All | 0.25 m | Measured | 0.63 ± 0.53 (48) | 0.63 ± 0.41 (48) | 0.63 ± 0.47 (96) |

CFD | 0.55 ± 0.44 (48) | 0.63 ± 0.41 (48) | 0.59 ± 0.43 (96) | ||

1.75 m | Measured | 0.55 ± 0.47 (48) | 0.72 ± 0.71 (48) | 0.63 ± 0.61 (96) | |

CFD | 0.50 ± 0.53 (48) | 0.72 ± 0.78 (48) | 0.61 ± 0.67 (96) | ||

Mean | Measured | 0.59 ± 0.50 (96) | 0.68 ± 0.58 (96) | 0.63 ± 0.54 (192) | |

CFD | 0.52 ± 0.49 (96) | 0.68 ± 0.62 (96) | 0.60 ± 0.56 (192) |

#### 3.2. CFD-Air Velocity Results

**Figure 3.**Contours of air velocity in Planes 1 and 2 of the Section A in a trial scenario (Scenario II). Air velocity is expressed in m s

^{−1}.

**Figure 4.**Vectors of air velocity showing trajectories in Planes 1 and 2 of the Figure 3. Air velocity is expressed in m s

^{−1}.

#### 3.3. Results of the Validation Model

Parameter | DF | Sum of squares | Mean square | F-ratio | p-value |
---|---|---|---|---|---|

Section | 1 | 1.31 | 1.32 | 2.94 | 0.4895 |

Boundary | 3 | 3.16 | 1.05 | 1.87 | 0.4551 |

Height | 1 | 0.01 | 0.01 | 0.02 | 0.9184 |

Sensor | 22 | 34.83 | 1.58 | 0.89 | 0.6041 |

Methodology | 1 | 0.11 | 0.11 | 0.46 | 0.5271 |

Section × Boundary | 3 | 0.24 | 0.08 | 0.20 | 0.8884 |

Section × Height | 1 | 0.59 | 0.59 | 0.36 | 0.5574 |

Section × Methodology | 1 | 0.11 | 0.11 | –1.92 | - |

Section × Sensor | 22 | 30.31 | 1.38 | 51.55 | <0.0001 |

Boundary × Height | 3 | 2.41 | 0.80 | 1.15 | 0.3829 |

Boundary × Sensor | 66 | 26.77 | 0.40 | 33.98 | <0.0001 |

Boundary × Methodology | 3 | 0.01 | 0.003 | –0.05 | - |

Height × Methodology | 1 | 0.01 | 0.01 | –0.07 | - |

Sensor × Height | 22 | 0.66 | 0.03 | –0.47 | - |

Section × Boundary × Height | 3 | 1.20 | 0.40 | 22.12 | 0.0012 |

Section × Sensor × Methodology | 22 | 0.59 | 0.03 | 0.26 | 0.9997 |

Boundary × Sensor × Methodology | 66 | 0.79 | 0.01 | 0.12 | 1.0000 |

Section × Boundary × Height × Methodology | 6 | 0.11 | 0.02 | 0.17 | 0.9833 |

Error | 132 | 13.68 | 0.10 | - | - |

^{−1}and using the direct measurements using the multisensor system were 0.64 ± 0.54 m s

^{−1}. For comparing both data a linear regression in the 192 studied points of the poultry building of the measured air velocity and the calculated by CFD was done. As expected, in this regression the slope was near one and the independent term near zero. The coefficient of determination of the linear regression was 0.888 (Figure 5).

^{−1}(CFD) and 0.80 ± 0.31 m s

^{−1}(measured). This was obtained for section B in scenario III. On the contrary, the minimum velocity was 0.34 ± 0.29 m s

^{−1}(CFD) and 0.37 ± 0.31 m s

^{−1}(measured) in the section B, scenario I. As indicated in literature, fluctuations of air velocity may have crucial effects on broiler rearing and performance [8,9,10,11,12,13]. Considering that determining and evaluating this velocity pattern may help the climate control of farms, we have achieved a validation of CFD to determine this pattern of broiler buildings.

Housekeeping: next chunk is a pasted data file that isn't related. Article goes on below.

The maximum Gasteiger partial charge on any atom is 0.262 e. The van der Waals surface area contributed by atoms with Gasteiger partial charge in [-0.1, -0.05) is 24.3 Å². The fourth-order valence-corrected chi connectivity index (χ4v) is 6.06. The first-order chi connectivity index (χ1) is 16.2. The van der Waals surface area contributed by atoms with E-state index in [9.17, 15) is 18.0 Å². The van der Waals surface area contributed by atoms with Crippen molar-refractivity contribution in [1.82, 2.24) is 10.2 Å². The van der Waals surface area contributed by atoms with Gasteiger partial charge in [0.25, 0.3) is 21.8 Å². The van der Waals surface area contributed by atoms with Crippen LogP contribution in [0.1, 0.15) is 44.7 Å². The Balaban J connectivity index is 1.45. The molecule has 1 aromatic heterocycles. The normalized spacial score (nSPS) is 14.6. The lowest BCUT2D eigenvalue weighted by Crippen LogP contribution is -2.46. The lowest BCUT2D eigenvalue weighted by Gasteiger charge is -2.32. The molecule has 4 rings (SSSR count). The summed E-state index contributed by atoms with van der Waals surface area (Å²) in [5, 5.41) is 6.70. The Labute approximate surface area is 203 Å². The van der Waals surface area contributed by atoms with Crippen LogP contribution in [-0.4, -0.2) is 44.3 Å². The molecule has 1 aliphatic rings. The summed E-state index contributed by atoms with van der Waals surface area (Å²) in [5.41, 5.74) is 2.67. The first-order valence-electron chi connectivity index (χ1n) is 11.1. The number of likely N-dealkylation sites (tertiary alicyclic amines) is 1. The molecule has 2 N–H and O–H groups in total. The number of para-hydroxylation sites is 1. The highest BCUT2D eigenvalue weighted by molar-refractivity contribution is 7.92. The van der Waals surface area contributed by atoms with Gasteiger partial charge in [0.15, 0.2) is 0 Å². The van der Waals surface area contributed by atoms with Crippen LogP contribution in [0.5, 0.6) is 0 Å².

## 4. Conclusions

^{−1}for CFD techniques and 0.64 ± 0.54 m s

^{−1}for direct measurements using the multisensor system. The “methodology” variable was not significant (p-value < 0.5271), and the same was found for its interactions. Accordingly, it is indifferent using the CFD techniques or the direct measurements with the multisensor system used here. Then, CFD techniques have been validated by multisensor isotemporal direct measurements and they can be used to explore ventilation efficiency and to identify optimal poultry farm designs, as well as to assess their optimal management. On the other hand, from this work and the analysis of this typical geometry model of poultry farm, we can affirm that mechanical cross ventilation system is adequate under the most common weather conditions, but they do no prevent from episodes of mortality caused by heat stress, because they provide lower velocity values than those required by animals in these conditions. According to the results of this paper, new forced ventilation systems and other livestock buildings designs could be evaluated using both developed methodologies in order to improve the thermal comfort and diminish mortality of animals. In this way forced ventilation systems require electric energy to activate the fans and automatisms, which are not required in naturally ventilated livestock buildings. Finally, it must be noted that from the two analyzed methodologies to explore the ventilation efficiency in livestock buildings, CFD techniques provide more points of knowledge and a more general view of indoor climatic conditions of poultry farms through the graphics than direct measurements.

## Acknowledgments

## Conflict of Interest

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## Share and Cite

**MDPI and ACS Style**

Bustamante, E.; García-Diego, F.-J.; Calvet, S.; Estellés, F.; Beltrán, P.; Hospitaler, A.; Torres, A.G.
Exploring Ventilation Efficiency in Poultry Buildings: The Validation of Computational Fluid Dynamics (CFD) in a Cross-Mechanically Ventilated Broiler Farm. *Energies* **2013**, *6*, 2605-2623.
https://doi.org/10.3390/en6052605

**AMA Style**

Bustamante E, García-Diego F-J, Calvet S, Estellés F, Beltrán P, Hospitaler A, Torres AG.
Exploring Ventilation Efficiency in Poultry Buildings: The Validation of Computational Fluid Dynamics (CFD) in a Cross-Mechanically Ventilated Broiler Farm. *Energies*. 2013; 6(5):2605-2623.
https://doi.org/10.3390/en6052605

**Chicago/Turabian Style**

Bustamante, Eliseo, Fernando-Juan García-Diego, Salvador Calvet, Fernando Estellés, Pedro Beltrán, Antonio Hospitaler, and Antonio G. Torres.
2013. "Exploring Ventilation Efficiency in Poultry Buildings: The Validation of Computational Fluid Dynamics (CFD) in a Cross-Mechanically Ventilated Broiler Farm" *Energies* 6, no. 5: 2605-2623.
https://doi.org/10.3390/en6052605